690 F.2d 76
Jack and Julie TRUESDALE, Petitioners-Appellants,
William DALLMAN and Dorothy Arn, Respondents-Appellees.
Nos. 81-3517, 81-3518.
United States Court of Appeals,
Argued June 25, 1982.
Decided Oct. 6, 1982.
James D. Ruppert, Leslie Landen (argued), Franklin, Ohio, for petitioners-appellees.
Robert T. Russell, Jr., Karen Kolmacic (argued), Asst. Attys. Gen., Columbus, Ohio, for respondents-appellees.
Before JONES and KRUPANSKY, Circuit Judges, and ALLEN, District Judge.*
KRUPANSKY, Circuit Judge.
This is an appeal from a denial of habeas corpus relief by Senior District Judge David S. Porter. The petitioner/appellants, Jack and Julie Truesdale (the Truesdales), were indicted by the Butler County, Ohio, Grand Jury on one count of aggravated trafficking in drugs, a violation of O.R.C. § 2925.03(A) (5). Following a jury trial at which they were represented by counsel, the Truesdales were found guilty as charged.
At trial, and again on appeal to the Ohio Court of Appeals (1st District) and Ohio Supreme Court, the Truesdales have argued: first, Ohio law requires, as a jurisdictional prerequisite, that venue of the crime be shown to be in the county of trial; and second, insufficient evidence was adduced at trial to establish venue of the crime in Butler County. Upon review, the Court is persuaded that substantial evidence was adduced at trial to establish venue in Butler County and therefore this tribunal affirms the denial of the writ.
Initially, there appears to be authoritative support for appellants' proposition that proper venue in Ohio criminal proceedings is an essential component of the prosecution's case. As noted by the Ohio Supreme Court in State v. Draggo, 65 Ohio St.2d 88, 418 N.E.2d 1343 (1981) (per curiam):1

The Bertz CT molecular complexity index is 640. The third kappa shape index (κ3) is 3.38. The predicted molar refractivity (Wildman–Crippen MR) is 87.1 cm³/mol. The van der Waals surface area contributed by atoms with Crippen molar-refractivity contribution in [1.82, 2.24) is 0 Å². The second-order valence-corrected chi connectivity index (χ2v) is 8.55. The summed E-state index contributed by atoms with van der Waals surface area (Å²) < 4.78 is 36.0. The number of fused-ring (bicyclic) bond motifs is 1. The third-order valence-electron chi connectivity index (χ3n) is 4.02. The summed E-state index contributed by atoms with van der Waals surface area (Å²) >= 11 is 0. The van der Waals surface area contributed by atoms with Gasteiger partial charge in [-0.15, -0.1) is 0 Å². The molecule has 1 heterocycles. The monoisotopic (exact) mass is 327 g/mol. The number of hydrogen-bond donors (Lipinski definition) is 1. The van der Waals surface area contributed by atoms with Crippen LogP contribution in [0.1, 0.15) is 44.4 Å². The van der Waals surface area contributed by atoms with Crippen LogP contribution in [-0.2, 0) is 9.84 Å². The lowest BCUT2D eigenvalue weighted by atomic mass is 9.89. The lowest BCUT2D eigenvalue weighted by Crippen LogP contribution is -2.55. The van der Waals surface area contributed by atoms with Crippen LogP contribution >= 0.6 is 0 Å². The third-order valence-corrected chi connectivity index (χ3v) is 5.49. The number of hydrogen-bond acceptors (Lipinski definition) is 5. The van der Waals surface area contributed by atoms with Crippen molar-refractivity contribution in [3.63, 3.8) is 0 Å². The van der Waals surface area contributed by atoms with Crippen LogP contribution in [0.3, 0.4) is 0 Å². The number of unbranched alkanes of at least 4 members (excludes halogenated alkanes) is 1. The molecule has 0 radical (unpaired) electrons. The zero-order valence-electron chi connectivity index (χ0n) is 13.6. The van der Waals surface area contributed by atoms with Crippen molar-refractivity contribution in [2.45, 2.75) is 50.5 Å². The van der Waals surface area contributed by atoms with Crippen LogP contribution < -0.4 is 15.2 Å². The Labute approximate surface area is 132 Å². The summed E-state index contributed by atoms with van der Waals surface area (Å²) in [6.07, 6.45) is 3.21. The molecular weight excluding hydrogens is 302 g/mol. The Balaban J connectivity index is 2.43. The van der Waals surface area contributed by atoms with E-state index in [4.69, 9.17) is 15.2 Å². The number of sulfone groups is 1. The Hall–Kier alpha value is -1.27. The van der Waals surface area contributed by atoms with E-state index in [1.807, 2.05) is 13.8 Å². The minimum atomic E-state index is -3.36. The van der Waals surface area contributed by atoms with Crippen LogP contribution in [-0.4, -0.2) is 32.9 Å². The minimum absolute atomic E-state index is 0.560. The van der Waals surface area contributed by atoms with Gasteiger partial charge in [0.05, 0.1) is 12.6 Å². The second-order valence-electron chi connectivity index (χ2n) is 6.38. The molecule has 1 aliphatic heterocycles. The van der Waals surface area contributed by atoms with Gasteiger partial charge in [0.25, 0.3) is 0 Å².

Venue is not a material element of any offense charged. The elements of the offense charged and the venue of the matter are separate and distinct. State v. Loucks (1971), 28 Ohio App.2d 77, 274 N.E.2d 773, and Carbo v. United States (C.A.9, 1963), 314 F.2d 718. Yet, in all criminal prosecutions, venue is a fact that must be proved at trial unless waived. State v. Nevius (1947), 147 Ohio St. 263, 71 N.E.2d 258.
418 N.E.2d at 1345. However, inasmuch as venue was properly established herein, it is manifestly not necessary to reach the Truesdales' contention that failure to prove venue pursuant to state law in an Ohio criminal trial states a basis for federal habeas relief. See Smith v. Phillips, 455 U.S. 209, 102 S.Ct. 940, 71 L.Ed.2d 78 (1982); Keener v. Taylor, 640 F.2d 839 (6th Cir. 1981).
The State's evidence at trial on the issue of venue consisted of the testimony of Ohio Bureau of Criminal Investigation Agent William Dodge (Dodge) who actually purchased cocaine from the Truesdales. Dodge stated that he arranged to make a purchase of cocaine with one Donna Helton (Helton) at her residence in Butler County on October 25, 1977. The transaction was not consummated at that time; instead, two days later, Dodge again met Helton at the Butler County address and she transported him to the home of one Abrams located in Warren County. Dodge thereupon refused to pay $900 for half an ounce of cocaine and was told to return to the Warren County home later that night.
Dodge returned as instructed, again accompanied by Helton, and waited for the Truesdales to arrive. Subsequently, the Truesdales entered the house carrying a bag and holding a large Doberman dog on a leash. The petitioners immediately went to the basement of the residence.